The whole season has been a build-up to this weekend for the 24 Magic players competing in the World Championship at PAX Prime in Seattle. For some, it began at last year's World Championship, for others at the World Magic Cup. For almost everyone, it was a year-long process that played out over four Pro Tours and more than fifty Grand Prix tournaments, with precious Pro Points getting squirrelled away at every stop just to book a trip to Seattle for this exclusive tournament—a tournament that even the most experienced Hall of Fame pro would consider a crowning achievement to any Magic player's career.
With only 24 players competing in the event, the normal process of preparing for a tournament gets disrupted. In this era of large playtesting teams with specialized roles, players are lucky to have even one of those teammates qualified alongside them. There is also the matter of geographic disparity to factor in, and what happens in the end are some off-brand pairings as players look to maximize their chances and opportunities to prepare.
Reigning World Champion Shahar Shenhar is now a member of ChannelFireball's Team Pantheon, but has worked with Team ChannelFireball for most of his career. In the end, he decided to work with his old teammate and recent Hall of Fame-elect Eric Froehlich for the tournament. Shahar is the winningest player in the brief history of the tournament, winning the last two World Championships and admitting that he feels more pressure to win this year than he did last year. That may be in part due to the fact that he enjoyed the luxury of Platinum for each of the last two seasons immediately after winning each event. Remember those 54 Grand Prix we mentioned earlier? Well that week-in, week-out grind has not been a part of his last two Pro Tour seasons. Not winning this event would mean significantly more travel for Shenhar next season.
It is easy to understand the pairing with Froehlich, who has been having one of the best seasons of his Hall of Fame career—but the final outcome still left him wanting more. He came into the elimination rounds of the last Pro Tour of the season holding onto the Player of the Year lead and the captaincy of the United States, only to get unseated from both by the finals appearance of Mike Sigrist. While some of the teams for this event sported more internal manpower, Shenhar and Froehlich were able to avail themselves of the likes of Luis Scott-Vargas, Josh Utter-Leyton, and Paul Cheon to bounce around decklists for Constructed and help finalize pick orders for Limited.
The same weekend that World Champion Shahar Shenhar secured his invite to this tournament, another invite was being handed out to the captain of the winning World Magic Cup team.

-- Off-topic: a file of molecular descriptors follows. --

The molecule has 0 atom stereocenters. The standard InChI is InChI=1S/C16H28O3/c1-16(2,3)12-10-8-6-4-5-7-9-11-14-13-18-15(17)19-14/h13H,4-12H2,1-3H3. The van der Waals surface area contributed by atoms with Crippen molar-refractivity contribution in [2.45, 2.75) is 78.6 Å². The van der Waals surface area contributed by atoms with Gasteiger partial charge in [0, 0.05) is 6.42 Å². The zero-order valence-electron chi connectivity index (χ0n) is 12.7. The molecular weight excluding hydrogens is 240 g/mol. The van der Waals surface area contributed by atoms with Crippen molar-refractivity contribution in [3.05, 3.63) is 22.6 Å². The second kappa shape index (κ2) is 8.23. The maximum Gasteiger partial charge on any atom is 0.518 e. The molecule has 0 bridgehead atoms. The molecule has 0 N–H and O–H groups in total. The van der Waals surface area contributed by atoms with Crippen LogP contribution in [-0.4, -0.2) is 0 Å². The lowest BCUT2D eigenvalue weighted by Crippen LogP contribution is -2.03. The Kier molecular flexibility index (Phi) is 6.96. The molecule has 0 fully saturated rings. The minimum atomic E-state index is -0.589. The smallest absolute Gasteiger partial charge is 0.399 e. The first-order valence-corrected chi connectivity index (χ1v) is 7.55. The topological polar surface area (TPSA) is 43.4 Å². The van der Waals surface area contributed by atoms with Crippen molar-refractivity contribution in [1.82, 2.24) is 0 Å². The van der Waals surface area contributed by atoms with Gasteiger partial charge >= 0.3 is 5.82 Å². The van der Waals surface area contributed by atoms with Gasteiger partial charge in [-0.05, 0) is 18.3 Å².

Martin Müller was Danish National Champion and went on to work this season with the Scandinavian-based Team Thommo. The clubhouse for that squad is going to need to draft plans to shore up their mantle—to handle the weight of all the trophies they have won this year. Fortunately for Müller's playtesting plans, winning trophies has a high correlation with getting an invite to the World Championship. Joining him in preparation for this tournament were Magic Online Champion Magnus Lantto, Pro Tour Dragons of Tarkir Champion Martin Dang, and Pro Tour Magic Origins Champion Joel Larsson.
While it is always great to add a player of Joel Larsson's pedigree to a playtesting team, they were just grateful for the extra body. With four different formats to prepare for and so many potential matchups to play out in the two Constructed formats, they were able to be much more productive than they would have been with just three playtesters. The team would have likely pitched to find a fourth player had Larsson not conveniently won the last Pro Tour.
The first Pro Tour trophy of the past season went to Ari Lax at Pro Tour Khans of Tarkir, when the world was introduced to the Abzan deck that has employed all manner of adjectives—agro, mid-range, control—over the ensuing season. Steve Rubin is credited as the team's Abzan guide, and he joins his Team Luxe teammate Lax in preparing for the event on the back of his ridiculously consistent Pro Tour season, which did not yield a PT Top 8 but carried him to an At-Large berth nonetheless. Their team also placed Seth Manfield into a Top 8 this season at Pro Tour Fate Reforged. It has been a while since former Player of the Year Brad Nelson has earned a PT Top 8, but he has been ludicrous in Standard at the GP level, and the team was looking to him as their Standard expert.
Although Magic Online was a resource that the team used to prepare for the event, they did want to make sure they got to play with physical cards as much as possible. This tournament is going to employ the Vancouver mulligan rule, which will become the norm for Magic come the Battle for Zendikar Prerelease—and as such is not currently used on Magic Online. It was crucial for Lax to playtest with the new rule, because he felt that extra consistency definitely impacted his deck choice in both Constructed formats.